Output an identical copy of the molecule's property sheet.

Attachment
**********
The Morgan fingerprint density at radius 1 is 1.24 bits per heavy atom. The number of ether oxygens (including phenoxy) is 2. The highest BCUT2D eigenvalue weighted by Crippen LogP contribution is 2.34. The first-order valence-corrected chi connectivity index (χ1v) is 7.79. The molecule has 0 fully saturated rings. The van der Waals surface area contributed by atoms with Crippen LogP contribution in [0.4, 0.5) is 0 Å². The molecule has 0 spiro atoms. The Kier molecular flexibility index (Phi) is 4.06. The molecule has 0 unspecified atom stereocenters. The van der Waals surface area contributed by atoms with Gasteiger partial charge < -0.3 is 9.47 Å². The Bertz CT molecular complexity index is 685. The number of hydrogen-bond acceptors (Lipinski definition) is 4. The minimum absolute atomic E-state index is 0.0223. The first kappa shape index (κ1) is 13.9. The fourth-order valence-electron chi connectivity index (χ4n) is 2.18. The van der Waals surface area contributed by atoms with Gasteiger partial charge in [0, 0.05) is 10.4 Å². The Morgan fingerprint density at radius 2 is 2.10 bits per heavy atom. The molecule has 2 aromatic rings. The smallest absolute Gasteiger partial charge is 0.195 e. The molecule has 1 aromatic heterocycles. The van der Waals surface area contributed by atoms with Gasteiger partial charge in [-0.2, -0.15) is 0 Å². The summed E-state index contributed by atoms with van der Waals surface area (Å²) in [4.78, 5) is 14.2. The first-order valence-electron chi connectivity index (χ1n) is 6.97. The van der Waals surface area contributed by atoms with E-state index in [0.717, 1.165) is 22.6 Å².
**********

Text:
The Morgan fingerprint density at radius 1 is 1.24 bits per heavy atom. The number of ether oxygens (including phenoxy) is 2. The highest BCUT2D eigenvalue weighted by Crippen LogP contribution is 2.34. The first-order valence-corrected chi connectivity index (χ1v) is 7.79. The molecule has 0 fully saturated rings. The van der Waals surface area contributed by atoms with Crippen LogP contribution in [0.4, 0.5) is 0 Å². The molecule has 0 spiro atoms. The Kier molecular flexibility index (Phi) is 4.06. The molecule has 0 unspecified atom stereocenters. The van der Waals surface area contributed by atoms with Gasteiger partial charge < -0.3 is 9.47 Å². The Bertz CT molecular complexity index is 685. The number of hydrogen-bond acceptors (Lipinski definition) is 4. The minimum absolute atomic E-state index is 0.0223. The first kappa shape index (κ1) is 13.9. The fourth-order valence-electron chi connectivity index (χ4n) is 2.18. The van der Waals surface area contributed by atoms with Gasteiger partial charge in [0, 0.05) is 10.4 Å². The Morgan fingerprint density at radius 2 is 2.10 bits per heavy atom. The molecule has 2 aromatic rings. The smallest absolute Gasteiger partial charge is 0.195 e. The molecule has 1 aromatic heterocycles. The van der Waals surface area contributed by atoms with Gasteiger partial charge in [-0.2, -0.15) is 0 Å². The summed E-state index contributed by atoms with van der Waals surface area (Å²) in [4.78, 5) is 14.2. The first-order valence-electron chi connectivity index (χ1n) is 6.97. The van der Waals surface area contributed by atoms with E-state index in [0.717, 1.165) is 22.6 Å².